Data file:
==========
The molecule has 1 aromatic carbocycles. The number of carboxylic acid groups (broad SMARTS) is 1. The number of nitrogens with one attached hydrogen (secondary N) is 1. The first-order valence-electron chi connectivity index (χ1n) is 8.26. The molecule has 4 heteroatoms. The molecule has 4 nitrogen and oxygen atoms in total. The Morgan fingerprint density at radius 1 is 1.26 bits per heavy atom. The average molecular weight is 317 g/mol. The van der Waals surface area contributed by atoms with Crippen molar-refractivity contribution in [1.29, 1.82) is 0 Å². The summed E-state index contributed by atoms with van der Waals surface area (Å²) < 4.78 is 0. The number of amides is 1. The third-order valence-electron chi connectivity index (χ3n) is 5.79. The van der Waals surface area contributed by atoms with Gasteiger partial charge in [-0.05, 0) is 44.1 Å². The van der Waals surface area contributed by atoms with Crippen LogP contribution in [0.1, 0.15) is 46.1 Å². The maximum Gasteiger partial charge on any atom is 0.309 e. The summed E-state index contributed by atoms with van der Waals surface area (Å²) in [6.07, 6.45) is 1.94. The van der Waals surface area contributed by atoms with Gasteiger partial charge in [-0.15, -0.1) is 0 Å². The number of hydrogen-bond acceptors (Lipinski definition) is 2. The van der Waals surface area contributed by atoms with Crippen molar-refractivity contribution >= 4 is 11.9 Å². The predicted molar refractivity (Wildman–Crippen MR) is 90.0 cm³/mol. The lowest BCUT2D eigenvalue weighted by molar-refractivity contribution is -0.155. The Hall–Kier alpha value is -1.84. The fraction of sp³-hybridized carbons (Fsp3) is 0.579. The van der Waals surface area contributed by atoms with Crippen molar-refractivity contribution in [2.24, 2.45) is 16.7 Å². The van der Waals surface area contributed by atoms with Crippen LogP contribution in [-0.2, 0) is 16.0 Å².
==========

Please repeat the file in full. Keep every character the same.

The molecule has 1 aromatic carbocycles. The number of carboxylic acid groups (broad SMARTS) is 1. The number of nitrogens with one attached hydrogen (secondary N) is 1. The first-order valence-electron chi connectivity index (χ1n) is 8.26. The molecule has 4 heteroatoms. The molecule has 4 nitrogen and oxygen atoms in total. The Morgan fingerprint density at radius 1 is 1.26 bits per heavy atom. The average molecular weight is 317 g/mol. The van der Waals surface area contributed by atoms with Crippen molar-refractivity contribution in [1.29, 1.82) is 0 Å². The summed E-state index contributed by atoms with van der Waals surface area (Å²) < 4.78 is 0. The number of amides is 1. The third-order valence-electron chi connectivity index (χ3n) is 5.79. The van der Waals surface area contributed by atoms with Gasteiger partial charge in [-0.05, 0) is 44.1 Å². The van der Waals surface area contributed by atoms with Crippen LogP contribution in [0.1, 0.15) is 46.1 Å². The maximum Gasteiger partial charge on any atom is 0.309 e. The summed E-state index contributed by atoms with van der Waals surface area (Å²) in [6.07, 6.45) is 1.94. The van der Waals surface area contributed by atoms with Gasteiger partial charge in [-0.15, -0.1) is 0 Å². The number of hydrogen-bond acceptors (Lipinski definition) is 2. The van der Waals surface area contributed by atoms with Crippen molar-refractivity contribution >= 4 is 11.9 Å². The predicted molar refractivity (Wildman–Crippen MR) is 90.0 cm³/mol. The lowest BCUT2D eigenvalue weighted by molar-refractivity contribution is -0.155. The Hall–Kier alpha value is -1.84. The fraction of sp³-hybridized carbons (Fsp3) is 0.579. The van der Waals surface area contributed by atoms with Crippen molar-refractivity contribution in [2.24, 2.45) is 16.7 Å². The van der Waals surface area contributed by atoms with Crippen LogP contribution in [-0.2, 0) is 16.0 Å².